Sell with a Story
How to Capture Attention, Build Trust, and Close the Sale
Author: Paul Smith
Pub Date: September 2016
Print Edition: $24.95
Print ISBN: 9780814437117
Page Count: 304
e-Book ISBN: 9780814437124
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Building Rapport with Potential Buyers through Storytelling
Five Types of Stories that Open the Door to Closing Sales
People tend to do business with people they like and trust. That’s why building rapport with a potential buyer is crucial to sales success. “Storytelling is the quickest way to build rapport,” says Paul Smith, an expert on business storytelling. “It helps people get to know you more intimately than reading your résumé.” As he shares in his new book, SELL WITH A STORY (AMACOM 2016), every salesperson should have these five “stories about me” in their repertoire to ease buyer bonding and buy-in:
1. “Why I do what I do” stories. To know you well enough to trust you, a buyer needs to understand not just what you do for a living, but why. What drew you to your profession or your company? “The reasons say something about who you are as a person,” Smith notes. “And the passion you show will influence the buyer. After all, who doesn’t want to do business with someone who’s passionate about what they do?”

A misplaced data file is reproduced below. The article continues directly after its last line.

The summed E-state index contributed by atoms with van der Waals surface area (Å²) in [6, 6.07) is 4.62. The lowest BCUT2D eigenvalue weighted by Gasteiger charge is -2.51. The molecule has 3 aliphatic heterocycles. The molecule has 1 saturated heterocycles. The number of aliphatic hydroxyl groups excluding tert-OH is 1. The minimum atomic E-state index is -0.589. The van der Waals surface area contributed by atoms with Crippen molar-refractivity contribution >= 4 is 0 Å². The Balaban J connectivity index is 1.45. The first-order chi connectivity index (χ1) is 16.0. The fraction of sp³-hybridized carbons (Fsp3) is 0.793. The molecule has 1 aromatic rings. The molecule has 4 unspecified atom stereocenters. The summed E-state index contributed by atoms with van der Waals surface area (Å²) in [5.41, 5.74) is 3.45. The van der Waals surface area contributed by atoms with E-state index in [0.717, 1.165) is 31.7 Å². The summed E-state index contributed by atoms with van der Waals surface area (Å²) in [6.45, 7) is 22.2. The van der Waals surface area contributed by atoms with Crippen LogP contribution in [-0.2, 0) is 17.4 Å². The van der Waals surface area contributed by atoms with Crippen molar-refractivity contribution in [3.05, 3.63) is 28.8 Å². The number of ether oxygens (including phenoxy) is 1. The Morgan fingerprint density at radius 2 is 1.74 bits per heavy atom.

2. “I’ll tell you when I can’t help you” stories. If you’re honest enough to tell buyers when your company is not right for a particular need, they’re more likely to believe you when you tell them you are the best choice. How can you tell that to a prospect before there’s a problem? Tell them a story—about a time you told another buyer, “I’m not familiar with that,” or “That’s not something we do,” followed by “Let me see what I can find out,” or “Here’s someone I recommend.”
3. “I’ll tell you when I made a mistake” stories. Simply saying, “Yeah, I’ve made mistakes before, but I always own up to them,” doesn’t do much to demonstrate your credibility and trustworthiness. Telling a story about a time you made a mistake and then told the buyer, before they heard about it from anyone else, does.
4. “I’ll go to bat for you with my company” stories. In disagreements between a customer and the company, sometimes one side has a better argument and sometimes the other side does. Buyers want a sales rep who is able to weigh both sides and willing to lobby on their behalf when the customer is right. Rather than wait around for buyers to learn that on their own, share a story about when you’ve actually done it.
5. “I’m not who you think I am” stories. Buyers sometimes presume the worst about a seller’s character or motives. So how can you overcome unspoken biases? First, consider what negative preconceptions prospects are likely to have about you. (Can’t think of anything? “Ask your boss, your peers, your predecessor, and even your most trusted customers,” Smith urges. “They’ll know.”) Then think of a situation that demonstrates the opposite conclusion and craft a story around it.
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